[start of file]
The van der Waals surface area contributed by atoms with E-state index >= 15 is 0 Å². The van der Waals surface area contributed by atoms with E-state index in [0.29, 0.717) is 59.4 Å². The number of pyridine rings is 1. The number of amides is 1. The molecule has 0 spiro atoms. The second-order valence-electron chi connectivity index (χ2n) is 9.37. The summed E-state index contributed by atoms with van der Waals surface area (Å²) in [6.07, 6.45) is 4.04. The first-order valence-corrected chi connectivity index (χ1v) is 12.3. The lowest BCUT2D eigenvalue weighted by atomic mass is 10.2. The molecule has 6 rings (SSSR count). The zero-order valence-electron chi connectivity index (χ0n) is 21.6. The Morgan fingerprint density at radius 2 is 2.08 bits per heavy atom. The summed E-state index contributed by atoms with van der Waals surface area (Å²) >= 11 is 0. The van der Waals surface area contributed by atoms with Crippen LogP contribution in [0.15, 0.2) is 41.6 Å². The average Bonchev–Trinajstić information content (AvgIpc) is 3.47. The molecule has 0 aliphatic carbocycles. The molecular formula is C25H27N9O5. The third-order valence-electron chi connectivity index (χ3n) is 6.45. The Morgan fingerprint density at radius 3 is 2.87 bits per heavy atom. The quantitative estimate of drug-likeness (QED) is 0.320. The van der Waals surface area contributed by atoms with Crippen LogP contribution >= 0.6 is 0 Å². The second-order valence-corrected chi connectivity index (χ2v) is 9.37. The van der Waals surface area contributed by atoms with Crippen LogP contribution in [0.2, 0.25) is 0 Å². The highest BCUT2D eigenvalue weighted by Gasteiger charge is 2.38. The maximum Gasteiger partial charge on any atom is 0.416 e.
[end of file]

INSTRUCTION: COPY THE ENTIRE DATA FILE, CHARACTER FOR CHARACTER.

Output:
The van der Waals surface area contributed by atoms with E-state index >= 15 is 0 Å². The van der Waals surface area contributed by atoms with E-state index in [0.29, 0.717) is 59.4 Å². The number of pyridine rings is 1. The number of amides is 1. The molecule has 0 spiro atoms. The second-order valence-electron chi connectivity index (χ2n) is 9.37. The summed E-state index contributed by atoms with van der Waals surface area (Å²) in [6.07, 6.45) is 4.04. The first-order valence-corrected chi connectivity index (χ1v) is 12.3. The lowest BCUT2D eigenvalue weighted by atomic mass is 10.2. The molecule has 6 rings (SSSR count). The zero-order valence-electron chi connectivity index (χ0n) is 21.6. The Morgan fingerprint density at radius 2 is 2.08 bits per heavy atom. The summed E-state index contributed by atoms with van der Waals surface area (Å²) >= 11 is 0. The van der Waals surface area contributed by atoms with Crippen LogP contribution in [0.15, 0.2) is 41.6 Å². The average Bonchev–Trinajstić information content (AvgIpc) is 3.47. The molecule has 0 aliphatic carbocycles. The molecular formula is C25H27N9O5. The third-order valence-electron chi connectivity index (χ3n) is 6.45. The Morgan fingerprint density at radius 3 is 2.87 bits per heavy atom. The quantitative estimate of drug-likeness (QED) is 0.320. The van der Waals surface area contributed by atoms with Crippen LogP contribution >= 0.6 is 0 Å². The second-order valence-corrected chi connectivity index (χ2v) is 9.37. The van der Waals surface area contributed by atoms with Crippen LogP contribution in [0.2, 0.25) is 0 Å². The highest BCUT2D eigenvalue weighted by Gasteiger charge is 2.38. The maximum Gasteiger partial charge on any atom is 0.416 e.